Last year, the MLB free agent market took awhile to get sorted out. After New Year's Day, a number of free agents finally signed that would have a huge impact on the 2012 season, including Fernando Rodney, Coco Crisp, Hisashi Iwakuma, Darren Oliver, Wei-Yin Chen, Norchika Aoki, Yu Darvish, Hiroki Kuroda, Cody Ross, Yoenis Cespdes, and of course, Prince Fielder (among many others).
But this winter, things are a little different. Of Keith Law's top 50 free agents (Insider required), just six of the top 30 and 11 of the top 50 players don't have homes yet. There is also a glut of top players available at certain positions, and a complete lack of players available at others. For instance, do you want a reliever? No problem, we've got veteran closers like Matt Capps, Francisco Cordero, Francisco Rodriguez, Kyle Farnsworth, Rafael Soriano, Jose Valverde, Brandon Lyon, Kevin Gregg, Bobby Jenks, and Jon Rauch available, as well as lefties like Mike Gonzalez, JP Howell, Manny Parra, and Hisanori Takahashi. But if you're looking for a corner outfielder, you're essentially looking at bench playrs like Scott Hairston, Juan Rivera, Austin Kearns, Kosuke Fukudome, and Bobby Abreu. Not exactly a buyer's market at this point in the year.
There are still some great options left on the market, and here's the "best of what's left" at every position.
Catcher: I really hope you don't need a starter behind the plate, because your best options are Rod Barajas, Jesus Flores, Miguel Olivo, Kelly Shoppach, Chris Snyder, and Yorvit Torreabla. Shoppach and Olivo were the only ones that played above replacement level in 2012, and Olivo was barely over the neutral mark. So uh…good luck with that.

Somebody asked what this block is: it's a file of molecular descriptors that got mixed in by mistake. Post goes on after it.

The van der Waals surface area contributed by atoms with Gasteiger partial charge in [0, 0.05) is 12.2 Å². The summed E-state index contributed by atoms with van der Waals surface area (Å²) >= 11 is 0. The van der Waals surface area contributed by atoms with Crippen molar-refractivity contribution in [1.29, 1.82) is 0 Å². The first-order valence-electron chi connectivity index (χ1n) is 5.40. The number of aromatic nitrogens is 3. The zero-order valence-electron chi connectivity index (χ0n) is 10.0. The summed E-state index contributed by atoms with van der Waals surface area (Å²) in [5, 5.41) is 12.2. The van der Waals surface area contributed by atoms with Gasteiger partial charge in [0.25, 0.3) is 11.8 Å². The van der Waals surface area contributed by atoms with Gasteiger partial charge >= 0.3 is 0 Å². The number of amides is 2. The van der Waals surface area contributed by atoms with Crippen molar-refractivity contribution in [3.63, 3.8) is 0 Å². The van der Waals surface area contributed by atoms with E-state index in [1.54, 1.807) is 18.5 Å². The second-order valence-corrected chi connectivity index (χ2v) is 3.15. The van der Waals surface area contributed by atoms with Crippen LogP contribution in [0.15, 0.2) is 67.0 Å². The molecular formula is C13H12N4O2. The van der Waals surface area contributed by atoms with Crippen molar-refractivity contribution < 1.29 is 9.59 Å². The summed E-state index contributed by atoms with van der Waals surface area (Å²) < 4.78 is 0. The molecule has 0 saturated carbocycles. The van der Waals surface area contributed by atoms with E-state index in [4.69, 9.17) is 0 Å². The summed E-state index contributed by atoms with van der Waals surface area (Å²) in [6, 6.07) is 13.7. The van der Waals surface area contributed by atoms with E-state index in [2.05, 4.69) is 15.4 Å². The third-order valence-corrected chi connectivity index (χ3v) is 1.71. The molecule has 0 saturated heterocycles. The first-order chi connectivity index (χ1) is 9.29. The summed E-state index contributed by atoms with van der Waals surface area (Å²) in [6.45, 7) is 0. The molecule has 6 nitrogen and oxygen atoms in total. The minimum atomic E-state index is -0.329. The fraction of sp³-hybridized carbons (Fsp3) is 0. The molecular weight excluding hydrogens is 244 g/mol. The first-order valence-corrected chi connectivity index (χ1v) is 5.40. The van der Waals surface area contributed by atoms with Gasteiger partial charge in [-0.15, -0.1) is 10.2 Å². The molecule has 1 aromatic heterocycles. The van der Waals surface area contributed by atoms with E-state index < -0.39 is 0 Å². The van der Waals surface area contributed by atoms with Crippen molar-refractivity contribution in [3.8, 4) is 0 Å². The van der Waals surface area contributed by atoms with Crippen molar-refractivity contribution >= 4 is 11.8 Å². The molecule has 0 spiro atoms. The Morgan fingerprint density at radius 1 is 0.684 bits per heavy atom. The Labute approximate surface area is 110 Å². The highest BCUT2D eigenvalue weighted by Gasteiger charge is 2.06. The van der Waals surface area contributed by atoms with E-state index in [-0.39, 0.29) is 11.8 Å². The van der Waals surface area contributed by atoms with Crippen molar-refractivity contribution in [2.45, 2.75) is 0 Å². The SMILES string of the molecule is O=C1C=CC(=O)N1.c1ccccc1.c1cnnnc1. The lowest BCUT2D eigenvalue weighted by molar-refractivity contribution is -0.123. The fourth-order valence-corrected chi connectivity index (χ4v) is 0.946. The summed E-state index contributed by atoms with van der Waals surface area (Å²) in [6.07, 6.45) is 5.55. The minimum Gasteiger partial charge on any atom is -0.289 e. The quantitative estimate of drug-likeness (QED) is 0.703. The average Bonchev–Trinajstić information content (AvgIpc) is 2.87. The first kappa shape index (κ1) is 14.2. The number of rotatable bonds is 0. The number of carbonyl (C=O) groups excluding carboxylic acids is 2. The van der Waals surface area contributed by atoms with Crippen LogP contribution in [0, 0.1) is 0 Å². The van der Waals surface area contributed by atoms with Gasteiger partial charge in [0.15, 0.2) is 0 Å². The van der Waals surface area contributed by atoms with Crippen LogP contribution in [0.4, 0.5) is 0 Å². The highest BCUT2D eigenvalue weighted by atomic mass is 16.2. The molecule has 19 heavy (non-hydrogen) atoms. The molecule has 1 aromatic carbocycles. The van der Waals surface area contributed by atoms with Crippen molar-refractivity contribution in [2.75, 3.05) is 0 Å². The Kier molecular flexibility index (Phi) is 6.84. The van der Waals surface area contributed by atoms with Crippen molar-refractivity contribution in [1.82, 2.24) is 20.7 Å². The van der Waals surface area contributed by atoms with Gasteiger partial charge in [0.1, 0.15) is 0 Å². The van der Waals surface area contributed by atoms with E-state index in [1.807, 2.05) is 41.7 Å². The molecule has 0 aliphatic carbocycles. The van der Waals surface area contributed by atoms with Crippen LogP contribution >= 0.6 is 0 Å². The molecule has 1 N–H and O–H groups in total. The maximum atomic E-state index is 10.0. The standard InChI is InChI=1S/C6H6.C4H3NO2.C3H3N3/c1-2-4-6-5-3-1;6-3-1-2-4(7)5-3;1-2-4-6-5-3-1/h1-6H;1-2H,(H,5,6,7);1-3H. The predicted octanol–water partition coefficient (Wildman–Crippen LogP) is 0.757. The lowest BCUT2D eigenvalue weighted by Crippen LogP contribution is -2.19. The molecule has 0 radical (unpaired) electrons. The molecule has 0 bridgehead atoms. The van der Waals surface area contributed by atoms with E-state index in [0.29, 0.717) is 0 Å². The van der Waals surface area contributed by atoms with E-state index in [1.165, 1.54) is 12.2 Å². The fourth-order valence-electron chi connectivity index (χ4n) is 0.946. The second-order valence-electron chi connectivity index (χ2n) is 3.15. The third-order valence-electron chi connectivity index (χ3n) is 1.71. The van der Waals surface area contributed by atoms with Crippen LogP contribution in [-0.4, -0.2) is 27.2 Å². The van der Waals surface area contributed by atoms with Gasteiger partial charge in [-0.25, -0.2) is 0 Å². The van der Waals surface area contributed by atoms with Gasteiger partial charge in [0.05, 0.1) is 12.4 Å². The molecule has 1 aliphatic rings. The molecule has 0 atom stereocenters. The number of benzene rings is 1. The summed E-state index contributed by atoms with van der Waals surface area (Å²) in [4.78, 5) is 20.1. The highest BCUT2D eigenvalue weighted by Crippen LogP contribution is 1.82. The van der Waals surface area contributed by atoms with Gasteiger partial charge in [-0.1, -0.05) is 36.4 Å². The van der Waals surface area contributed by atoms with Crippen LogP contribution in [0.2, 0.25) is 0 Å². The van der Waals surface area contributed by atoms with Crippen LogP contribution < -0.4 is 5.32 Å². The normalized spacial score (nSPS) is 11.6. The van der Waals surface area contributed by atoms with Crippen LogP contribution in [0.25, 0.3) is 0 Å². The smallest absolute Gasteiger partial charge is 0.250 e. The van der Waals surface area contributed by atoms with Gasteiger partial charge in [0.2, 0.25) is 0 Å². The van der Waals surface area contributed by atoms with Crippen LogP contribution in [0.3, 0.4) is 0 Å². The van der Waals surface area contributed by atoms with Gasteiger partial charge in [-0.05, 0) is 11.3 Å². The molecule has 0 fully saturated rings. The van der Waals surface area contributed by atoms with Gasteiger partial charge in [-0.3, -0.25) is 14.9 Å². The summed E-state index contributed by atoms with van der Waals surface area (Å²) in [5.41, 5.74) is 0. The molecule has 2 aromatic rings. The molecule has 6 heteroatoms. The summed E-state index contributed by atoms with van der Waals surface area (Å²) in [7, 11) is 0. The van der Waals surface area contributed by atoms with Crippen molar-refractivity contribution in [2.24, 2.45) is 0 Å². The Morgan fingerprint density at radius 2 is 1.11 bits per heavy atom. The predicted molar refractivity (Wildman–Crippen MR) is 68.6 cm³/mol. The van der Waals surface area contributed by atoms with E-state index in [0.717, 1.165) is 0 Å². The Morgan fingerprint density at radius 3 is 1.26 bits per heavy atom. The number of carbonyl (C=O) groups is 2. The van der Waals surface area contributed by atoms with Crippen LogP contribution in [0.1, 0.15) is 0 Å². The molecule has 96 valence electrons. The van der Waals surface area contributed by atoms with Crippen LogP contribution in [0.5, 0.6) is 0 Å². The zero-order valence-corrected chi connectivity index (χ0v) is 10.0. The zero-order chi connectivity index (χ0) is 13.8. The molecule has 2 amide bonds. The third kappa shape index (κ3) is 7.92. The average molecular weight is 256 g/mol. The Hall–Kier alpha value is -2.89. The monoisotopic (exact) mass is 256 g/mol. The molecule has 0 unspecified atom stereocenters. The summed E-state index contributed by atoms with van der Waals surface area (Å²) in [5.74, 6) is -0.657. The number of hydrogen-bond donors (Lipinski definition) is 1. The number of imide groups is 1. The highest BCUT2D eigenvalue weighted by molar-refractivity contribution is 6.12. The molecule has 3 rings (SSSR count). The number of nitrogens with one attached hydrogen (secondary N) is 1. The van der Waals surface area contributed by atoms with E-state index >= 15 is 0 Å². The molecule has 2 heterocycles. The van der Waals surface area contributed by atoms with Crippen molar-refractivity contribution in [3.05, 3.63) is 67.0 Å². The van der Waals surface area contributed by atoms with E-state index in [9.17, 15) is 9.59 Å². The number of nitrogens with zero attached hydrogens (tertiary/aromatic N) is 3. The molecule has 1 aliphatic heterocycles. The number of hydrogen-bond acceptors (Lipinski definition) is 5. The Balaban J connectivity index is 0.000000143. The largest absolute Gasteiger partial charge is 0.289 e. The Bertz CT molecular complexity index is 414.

First Base: Adam LaRoche is still out there, but the odds are that he'll return to the Nationals, which would make Michael Morse expendable for Washington. But if LaRoche does go back to Washington, and you don't want to pay the price in young talent for Morse, there are a few veterans still on the free agent market that could interest some teams, like Lance Berkman, Aubrey Huff, Casey Kotchman, and Carlos Lee. Of course, Berkman and Huff barely played in 2012, and Kotchman and Lee were awful, so it's not as if any of that quartet would be a good consolation prize.
Second Base: In a land of light hitting options left on the market, Kelly Johnson is probably the best guy out there despite a down 2012. Johnson's career has been extremely erratic, but as his peak, he's got 20 homer power and 15 steal speed with the capability to walk at a double digit rate. The problem is that you have no idea which Kelly Johnson you're going to get when you sign him. The rest of the market at second base is a cesspool of below replacement level players like Yuniesky Betancourt, Orlando Hudson, and Ryan Raburn, though Adam Kennedy might be worth a look for a bench role.
Shortstop: You've got nothing. Jason Barlett, Ronny Cedeno, Alex Gonzalez, Cesar Izturis….yeah, that's about it. If you're a Brewers fan, you're hoping and praying that Jean Segura's bat matures enough to play capably in the majors for the 2013 season.